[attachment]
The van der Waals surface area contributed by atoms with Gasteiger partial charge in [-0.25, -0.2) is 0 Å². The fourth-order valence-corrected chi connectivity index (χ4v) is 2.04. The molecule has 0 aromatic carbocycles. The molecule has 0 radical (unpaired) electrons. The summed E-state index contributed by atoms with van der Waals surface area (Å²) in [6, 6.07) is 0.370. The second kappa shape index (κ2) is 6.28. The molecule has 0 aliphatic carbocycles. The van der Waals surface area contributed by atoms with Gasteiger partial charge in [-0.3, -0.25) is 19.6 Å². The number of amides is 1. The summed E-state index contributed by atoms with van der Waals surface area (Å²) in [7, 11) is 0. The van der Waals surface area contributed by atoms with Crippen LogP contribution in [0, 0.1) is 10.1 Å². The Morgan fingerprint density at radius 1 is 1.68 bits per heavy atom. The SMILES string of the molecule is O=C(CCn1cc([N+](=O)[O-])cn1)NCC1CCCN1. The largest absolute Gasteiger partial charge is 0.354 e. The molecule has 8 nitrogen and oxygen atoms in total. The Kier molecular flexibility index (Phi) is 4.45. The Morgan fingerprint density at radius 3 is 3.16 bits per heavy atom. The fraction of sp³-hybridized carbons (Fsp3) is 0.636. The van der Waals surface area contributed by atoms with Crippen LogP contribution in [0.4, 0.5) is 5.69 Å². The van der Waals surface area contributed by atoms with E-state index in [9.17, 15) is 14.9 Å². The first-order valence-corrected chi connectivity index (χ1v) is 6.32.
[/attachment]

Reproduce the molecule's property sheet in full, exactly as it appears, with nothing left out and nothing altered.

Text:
The van der Waals surface area contributed by atoms with Gasteiger partial charge in [-0.25, -0.2) is 0 Å². The fourth-order valence-corrected chi connectivity index (χ4v) is 2.04. The molecule has 0 aromatic carbocycles. The molecule has 0 radical (unpaired) electrons. The summed E-state index contributed by atoms with van der Waals surface area (Å²) in [6, 6.07) is 0.370. The second kappa shape index (κ2) is 6.28. The molecule has 0 aliphatic carbocycles. The van der Waals surface area contributed by atoms with Gasteiger partial charge in [-0.3, -0.25) is 19.6 Å². The number of amides is 1. The summed E-state index contributed by atoms with van der Waals surface area (Å²) in [7, 11) is 0. The van der Waals surface area contributed by atoms with Crippen LogP contribution in [0, 0.1) is 10.1 Å². The Morgan fingerprint density at radius 1 is 1.68 bits per heavy atom. The SMILES string of the molecule is O=C(CCn1cc([N+](=O)[O-])cn1)NCC1CCCN1. The largest absolute Gasteiger partial charge is 0.354 e. The molecule has 8 nitrogen and oxygen atoms in total. The Kier molecular flexibility index (Phi) is 4.45. The Morgan fingerprint density at radius 3 is 3.16 bits per heavy atom. The fraction of sp³-hybridized carbons (Fsp3) is 0.636. The van der Waals surface area contributed by atoms with Crippen LogP contribution in [0.4, 0.5) is 5.69 Å². The van der Waals surface area contributed by atoms with E-state index in [9.17, 15) is 14.9 Å². The first-order valence-corrected chi connectivity index (χ1v) is 6.32.